- Grilled or baked fish at least once a week is good for the brain
- U.S. study found no link between omega-3 content of fish and health benefits
- Study suggests that lifestyle factors – such as eating fish, rather than biological factors – contribute to structural changes in the brain
- Fish eaters had more grey matter in brain areas responsible for memory
- But findings do not apply to fried food, the U.S. researchers warn
Eating any type of fish just once a week increases brain health, a study has revealed.
Just one fillet – grilled or baked – boosts grey matter, regardless of how much omega-3 fatty acid it contains.
Experts have previously said the anti-oxidant effect of omega-3 fatty acids – found in high amounts in fish, seeds, nuts and certain oils – are associated with improved brain health.
But the new study hints that eating any fish has health benefits.
Eating grilled or baked fish at least once a week is good for the brain, regardless of how much omega-3 fatty acid it contains
OILY FISH CAN STOP BLINDNESS AS WE GET OLDER
Fish oils could hold the key to saving pensioners’ sight.
Omega-3 fatty acids, abundant in oily fish, help stop tiny blood vessels from bleeding into the back of the eye, experiments show.
The finding is important because damage to retinal blood is behind a range of conditions that can lead to loss of sight, including many cases of age-related macular degeneration (AMD), the most common cause of blindness in the elderly.
AMD affects more than 600,000 Britons and the number is expected to treble in the next 25 years as the population ages. There are few treatments – and no cure – for the condition.
The research, from Harvard Medical School, focused on ‘wet AMD’, the most serious form, in which central vision can be lost within months.
In the study, a diet rich in omega-3 cut damage to the blood vessels in mice with an AMD-like eye disease.
The healthy fats, which are found in mackerel, trout, herring, sardines, tuna and salmon, stopped damaging immune cells from fuelling the disease.
Researcher Dr Kip Connor said the fats seems to have a ‘vital role’ in eye health, but it is not known whether supplements are enough to save sight.
The new research reveals that people who eat a diet including fish have larger brain volumes in areas associated with memory and cognition.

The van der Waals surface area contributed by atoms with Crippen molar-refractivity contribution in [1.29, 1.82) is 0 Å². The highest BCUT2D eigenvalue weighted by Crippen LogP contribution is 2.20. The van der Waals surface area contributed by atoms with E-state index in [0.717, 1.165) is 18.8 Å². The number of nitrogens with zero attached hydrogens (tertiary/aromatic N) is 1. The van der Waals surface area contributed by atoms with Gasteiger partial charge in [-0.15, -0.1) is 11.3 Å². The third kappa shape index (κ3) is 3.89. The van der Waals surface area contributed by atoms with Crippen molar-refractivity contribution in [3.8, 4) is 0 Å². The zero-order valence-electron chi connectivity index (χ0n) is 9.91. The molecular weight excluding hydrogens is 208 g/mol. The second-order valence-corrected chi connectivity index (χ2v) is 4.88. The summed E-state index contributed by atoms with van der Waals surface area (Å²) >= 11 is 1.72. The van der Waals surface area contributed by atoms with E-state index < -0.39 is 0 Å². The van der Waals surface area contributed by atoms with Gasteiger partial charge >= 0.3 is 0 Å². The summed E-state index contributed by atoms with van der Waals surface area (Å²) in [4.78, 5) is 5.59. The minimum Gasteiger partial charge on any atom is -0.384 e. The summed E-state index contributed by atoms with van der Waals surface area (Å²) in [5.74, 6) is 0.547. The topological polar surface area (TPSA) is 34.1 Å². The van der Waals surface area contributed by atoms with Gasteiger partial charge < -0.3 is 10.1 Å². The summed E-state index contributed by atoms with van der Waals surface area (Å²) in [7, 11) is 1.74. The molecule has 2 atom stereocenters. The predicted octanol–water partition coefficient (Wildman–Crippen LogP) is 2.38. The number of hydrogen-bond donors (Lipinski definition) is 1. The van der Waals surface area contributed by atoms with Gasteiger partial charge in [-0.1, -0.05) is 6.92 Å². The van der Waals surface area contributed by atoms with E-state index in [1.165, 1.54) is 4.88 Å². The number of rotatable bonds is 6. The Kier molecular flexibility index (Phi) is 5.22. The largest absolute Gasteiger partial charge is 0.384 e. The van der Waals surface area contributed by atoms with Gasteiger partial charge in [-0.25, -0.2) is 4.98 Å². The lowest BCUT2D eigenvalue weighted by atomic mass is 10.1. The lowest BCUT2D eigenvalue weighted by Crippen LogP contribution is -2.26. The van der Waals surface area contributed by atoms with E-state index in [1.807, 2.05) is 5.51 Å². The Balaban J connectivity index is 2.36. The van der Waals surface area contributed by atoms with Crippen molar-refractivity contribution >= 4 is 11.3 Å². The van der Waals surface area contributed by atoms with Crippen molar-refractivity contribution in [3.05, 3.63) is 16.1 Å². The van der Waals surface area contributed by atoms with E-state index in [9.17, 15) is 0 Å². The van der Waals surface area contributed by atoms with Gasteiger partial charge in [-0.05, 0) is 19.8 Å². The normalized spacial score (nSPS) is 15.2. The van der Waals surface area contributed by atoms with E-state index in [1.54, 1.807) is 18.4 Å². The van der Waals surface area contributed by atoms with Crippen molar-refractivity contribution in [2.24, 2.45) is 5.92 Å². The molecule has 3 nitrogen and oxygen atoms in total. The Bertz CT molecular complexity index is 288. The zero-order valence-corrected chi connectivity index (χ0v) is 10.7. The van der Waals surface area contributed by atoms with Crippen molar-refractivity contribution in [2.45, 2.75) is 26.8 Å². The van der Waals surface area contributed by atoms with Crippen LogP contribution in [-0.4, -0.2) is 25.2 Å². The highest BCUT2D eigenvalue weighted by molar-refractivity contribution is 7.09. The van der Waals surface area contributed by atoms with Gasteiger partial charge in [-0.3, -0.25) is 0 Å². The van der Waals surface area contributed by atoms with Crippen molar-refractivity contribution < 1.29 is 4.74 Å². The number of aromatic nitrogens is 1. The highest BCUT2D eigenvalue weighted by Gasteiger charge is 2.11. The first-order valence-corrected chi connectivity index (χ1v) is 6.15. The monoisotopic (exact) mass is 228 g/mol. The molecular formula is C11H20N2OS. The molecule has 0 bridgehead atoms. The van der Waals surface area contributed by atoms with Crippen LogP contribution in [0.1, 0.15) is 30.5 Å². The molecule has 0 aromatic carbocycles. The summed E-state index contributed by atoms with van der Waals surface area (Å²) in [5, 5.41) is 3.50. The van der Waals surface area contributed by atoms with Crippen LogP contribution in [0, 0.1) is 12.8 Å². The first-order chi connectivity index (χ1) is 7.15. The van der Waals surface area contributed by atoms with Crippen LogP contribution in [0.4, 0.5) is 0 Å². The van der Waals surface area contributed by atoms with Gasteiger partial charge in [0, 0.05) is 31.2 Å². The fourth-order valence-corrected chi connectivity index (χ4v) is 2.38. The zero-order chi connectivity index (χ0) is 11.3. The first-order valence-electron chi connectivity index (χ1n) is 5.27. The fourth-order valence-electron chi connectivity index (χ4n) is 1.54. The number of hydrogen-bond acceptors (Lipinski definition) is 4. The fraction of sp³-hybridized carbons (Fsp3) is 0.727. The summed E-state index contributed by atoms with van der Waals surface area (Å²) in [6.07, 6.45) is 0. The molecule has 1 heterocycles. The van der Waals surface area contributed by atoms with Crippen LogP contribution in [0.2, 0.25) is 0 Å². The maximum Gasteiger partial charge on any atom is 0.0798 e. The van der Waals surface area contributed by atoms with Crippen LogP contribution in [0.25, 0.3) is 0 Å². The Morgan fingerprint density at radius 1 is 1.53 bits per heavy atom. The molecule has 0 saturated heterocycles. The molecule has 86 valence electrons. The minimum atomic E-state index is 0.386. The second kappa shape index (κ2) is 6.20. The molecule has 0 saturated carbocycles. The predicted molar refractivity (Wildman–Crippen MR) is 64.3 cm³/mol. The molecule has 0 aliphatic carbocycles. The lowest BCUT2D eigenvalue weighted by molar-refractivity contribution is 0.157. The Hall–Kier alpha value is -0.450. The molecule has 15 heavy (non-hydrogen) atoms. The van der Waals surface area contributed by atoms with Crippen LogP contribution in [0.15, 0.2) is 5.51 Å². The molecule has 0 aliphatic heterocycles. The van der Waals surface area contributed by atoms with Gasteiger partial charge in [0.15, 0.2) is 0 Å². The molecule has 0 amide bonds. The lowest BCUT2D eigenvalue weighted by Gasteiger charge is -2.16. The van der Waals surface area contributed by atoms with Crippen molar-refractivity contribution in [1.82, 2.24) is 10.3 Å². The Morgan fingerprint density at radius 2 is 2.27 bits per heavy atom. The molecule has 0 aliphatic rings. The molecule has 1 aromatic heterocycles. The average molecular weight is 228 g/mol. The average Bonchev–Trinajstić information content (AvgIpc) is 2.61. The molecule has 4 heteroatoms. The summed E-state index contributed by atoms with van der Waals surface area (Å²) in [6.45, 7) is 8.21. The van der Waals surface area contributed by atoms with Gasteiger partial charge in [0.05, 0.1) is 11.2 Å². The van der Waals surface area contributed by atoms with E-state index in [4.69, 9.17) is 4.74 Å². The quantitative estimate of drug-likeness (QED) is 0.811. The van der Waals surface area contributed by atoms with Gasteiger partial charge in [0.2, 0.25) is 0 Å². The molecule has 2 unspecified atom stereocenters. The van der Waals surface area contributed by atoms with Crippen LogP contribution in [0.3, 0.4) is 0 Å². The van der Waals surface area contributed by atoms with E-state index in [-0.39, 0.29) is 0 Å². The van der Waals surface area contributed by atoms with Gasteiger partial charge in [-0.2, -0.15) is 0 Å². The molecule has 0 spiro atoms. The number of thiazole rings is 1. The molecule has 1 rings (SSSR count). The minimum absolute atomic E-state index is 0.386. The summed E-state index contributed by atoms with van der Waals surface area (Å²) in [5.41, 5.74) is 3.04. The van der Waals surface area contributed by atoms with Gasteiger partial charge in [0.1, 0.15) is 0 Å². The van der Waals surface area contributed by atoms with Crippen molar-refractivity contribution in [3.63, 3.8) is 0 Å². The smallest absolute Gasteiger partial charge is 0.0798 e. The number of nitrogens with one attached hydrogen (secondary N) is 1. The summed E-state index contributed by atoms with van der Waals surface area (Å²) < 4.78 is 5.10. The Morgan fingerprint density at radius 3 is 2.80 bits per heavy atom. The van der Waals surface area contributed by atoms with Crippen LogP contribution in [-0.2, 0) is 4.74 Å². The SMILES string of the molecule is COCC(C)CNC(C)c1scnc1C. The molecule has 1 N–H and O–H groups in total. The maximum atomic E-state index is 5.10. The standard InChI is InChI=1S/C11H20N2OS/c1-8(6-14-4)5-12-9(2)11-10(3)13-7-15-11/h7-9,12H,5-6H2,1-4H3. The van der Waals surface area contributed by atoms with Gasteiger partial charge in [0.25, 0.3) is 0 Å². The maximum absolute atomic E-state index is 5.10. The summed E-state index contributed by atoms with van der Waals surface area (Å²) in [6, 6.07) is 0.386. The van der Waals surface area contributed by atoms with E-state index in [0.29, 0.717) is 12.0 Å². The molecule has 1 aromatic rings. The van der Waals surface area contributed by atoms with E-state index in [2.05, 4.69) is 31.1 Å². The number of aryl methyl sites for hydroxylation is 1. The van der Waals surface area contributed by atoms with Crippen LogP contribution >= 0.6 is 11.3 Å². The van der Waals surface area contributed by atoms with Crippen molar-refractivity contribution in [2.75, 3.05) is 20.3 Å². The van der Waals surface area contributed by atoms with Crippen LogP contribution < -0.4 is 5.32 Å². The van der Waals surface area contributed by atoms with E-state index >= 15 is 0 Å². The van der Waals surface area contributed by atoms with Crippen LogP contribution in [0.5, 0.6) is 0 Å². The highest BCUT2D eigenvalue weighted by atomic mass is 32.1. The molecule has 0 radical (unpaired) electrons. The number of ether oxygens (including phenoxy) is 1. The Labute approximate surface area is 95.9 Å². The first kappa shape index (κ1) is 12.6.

The findings add to growing evidence that lifestyle factors, such as diet, contribute to brain health later in life.
Scientists estimate that more than 80 million people will have dementia by 2040, which could become a substantial burden to families and the NHS.
‘Our study shows that people who ate a diet that included baked or broiled (grilled), but not fried, fish have larger brain volumes in regions associated with memory and cognition,’ said Dr James Becker, professor of psychiatry at the University of Pittsburgh School of Medicine.
‘We did not find a relationship between omega-3 levels and these brain changes, which surprised us a little.
‘It led us to conclude that we were tapping into a more general set of lifestyle factors that were affecting brain health of which diet is just one part.’
Dr Cyrus Raji and the research team analysed data from 260 people who provided information on their dietary intake and had high-resolution brain MRI scans.
They were all found to be ‘cognitively normal’ at two time points during their participation in the 10 year health study that began in 1989 to identify risk factors for heart disease in people over 65.
Dr Raji said: ‘Participants answered questionnaires about their eating habits, such as how much fish did they eat and how was it prepared.
Scientists estimate that more than 80 million people will have dementia by 2040, which could become a substantial burden to families and the NHS. It is thought that lifestyle changes, such as eating more fish, could play a role in protecting people’s memories
‘Baked or broiled (grilled) fish contains higher levels of omega-3s than fried fish because the fatty acids are destroyed in the high heat of frying, so we took that into consideration when we examined their brain scans.’
The researchers found that people who ate baked or grilled fish at least once a week had greater grey matter brain volumes in areas of the brain responsible for memory – by four per cent – and cognition at 14 per cent.
They were also more likely to have a college education than those who didn’t eat fish regularly.
However, no association was found between the brain differences and blood levels of omega-3s, accrodng to the study, which was published in the American Journal of Preventive Medicine.
Dr Becker explained: ‘This suggests that lifestyle factors, in this case eating fish, rather than biological factors contribute to structural changes in the brain.
‘A confluence of lifestyle factors likely are responsible for better brain health, and this reserve might prevent or delay cognitive problems that can develop later in life.’